7 tips for retirement entrepreneurs

The baby boomers are hitting retirement age. Traditionally people have spent their golden years playing golf, sitting poolside and collecting Social Security for 20 years or so.

However, many of today's new retirees say they intend to keep working, and some plan to start their own businesses.

Stacy Francis, president and founder at Francis Financial in New York, says there are several good reasons to become your own boss once you've given up the 9-to-5 routine.

"No. 1 is because we're healthier, but also because people want to stay engaged," Francis says. "A third reason we often see is for extra income, to help supplement those everyday living costs that maybe they didn't save for."

Starting a business at any age requires some serious thought and planning. In addition, there are a few special considerations for people thinking of opening a business during their 50s, 60s or beyond.

Following is a checklist of things to think about before jumping into entrepreneurship during your golden years.

Green golden years
Starting a business in retirement can be rewarding if you consider these suggestions:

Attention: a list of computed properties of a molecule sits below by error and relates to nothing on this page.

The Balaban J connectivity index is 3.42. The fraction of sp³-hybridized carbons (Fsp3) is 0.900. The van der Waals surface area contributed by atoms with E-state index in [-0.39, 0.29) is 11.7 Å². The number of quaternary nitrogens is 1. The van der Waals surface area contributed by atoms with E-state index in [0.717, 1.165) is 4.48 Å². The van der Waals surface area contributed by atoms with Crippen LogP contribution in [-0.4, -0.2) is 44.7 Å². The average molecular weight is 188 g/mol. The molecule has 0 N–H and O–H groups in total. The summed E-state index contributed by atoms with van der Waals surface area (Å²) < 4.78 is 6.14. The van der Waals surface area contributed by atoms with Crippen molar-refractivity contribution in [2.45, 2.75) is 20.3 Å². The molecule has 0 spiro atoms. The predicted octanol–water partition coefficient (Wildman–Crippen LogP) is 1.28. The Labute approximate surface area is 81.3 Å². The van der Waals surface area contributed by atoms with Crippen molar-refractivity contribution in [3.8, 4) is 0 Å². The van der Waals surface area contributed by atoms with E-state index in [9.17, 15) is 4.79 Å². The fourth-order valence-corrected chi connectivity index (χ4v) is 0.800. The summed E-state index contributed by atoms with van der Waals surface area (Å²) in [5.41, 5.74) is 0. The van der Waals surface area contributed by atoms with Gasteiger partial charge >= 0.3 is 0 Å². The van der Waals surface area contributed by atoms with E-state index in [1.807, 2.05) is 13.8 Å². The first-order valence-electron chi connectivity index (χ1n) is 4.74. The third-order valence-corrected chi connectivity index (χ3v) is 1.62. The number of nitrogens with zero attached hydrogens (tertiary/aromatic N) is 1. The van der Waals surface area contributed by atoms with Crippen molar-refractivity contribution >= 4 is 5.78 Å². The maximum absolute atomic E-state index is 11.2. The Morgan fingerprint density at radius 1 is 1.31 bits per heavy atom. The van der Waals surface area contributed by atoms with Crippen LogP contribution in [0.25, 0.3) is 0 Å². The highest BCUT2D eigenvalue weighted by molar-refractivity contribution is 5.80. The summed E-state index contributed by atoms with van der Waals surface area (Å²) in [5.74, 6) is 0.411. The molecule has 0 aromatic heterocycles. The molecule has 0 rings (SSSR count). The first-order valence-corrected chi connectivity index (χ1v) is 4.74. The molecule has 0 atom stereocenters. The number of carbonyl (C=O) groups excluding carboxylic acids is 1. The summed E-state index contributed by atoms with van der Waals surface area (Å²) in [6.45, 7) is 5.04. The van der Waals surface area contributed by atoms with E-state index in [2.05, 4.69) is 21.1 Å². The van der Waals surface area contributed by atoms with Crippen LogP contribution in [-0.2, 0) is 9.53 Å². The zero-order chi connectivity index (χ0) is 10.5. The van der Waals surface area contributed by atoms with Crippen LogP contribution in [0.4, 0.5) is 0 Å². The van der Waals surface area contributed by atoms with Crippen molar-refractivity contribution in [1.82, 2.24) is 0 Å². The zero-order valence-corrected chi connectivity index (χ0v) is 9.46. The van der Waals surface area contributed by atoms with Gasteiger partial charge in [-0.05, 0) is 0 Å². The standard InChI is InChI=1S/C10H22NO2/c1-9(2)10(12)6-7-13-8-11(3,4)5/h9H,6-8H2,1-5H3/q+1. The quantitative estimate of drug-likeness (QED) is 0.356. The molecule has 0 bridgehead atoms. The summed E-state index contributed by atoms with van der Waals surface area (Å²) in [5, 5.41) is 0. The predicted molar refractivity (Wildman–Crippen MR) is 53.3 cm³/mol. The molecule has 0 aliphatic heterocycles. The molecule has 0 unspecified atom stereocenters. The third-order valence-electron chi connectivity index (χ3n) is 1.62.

1. Follow your passion 

Choosing a business that allows you to pursue your passions may be the most important step in creating a successful business in retirement.

"I think it's really up to each person and what they want to do," says Ken Proskie, who left the corporate world at age 51 to become CEO of his own business, Compass Health & Safety in Evanston, Ill. "It may not have anything to do whatsoever with your previous background or jobs or previous training."

Gary Dunn agrees. Dunn left the corporate world at 38 years old to publish The Caretaker Gazette, a newsletter he publishes out of Boerne, Texas, that tries to match house sitters with homeowners who need an on-site caretaker.


Dunn suggests building a business around something you enjoy, whether it's woodworking, writing or painting.

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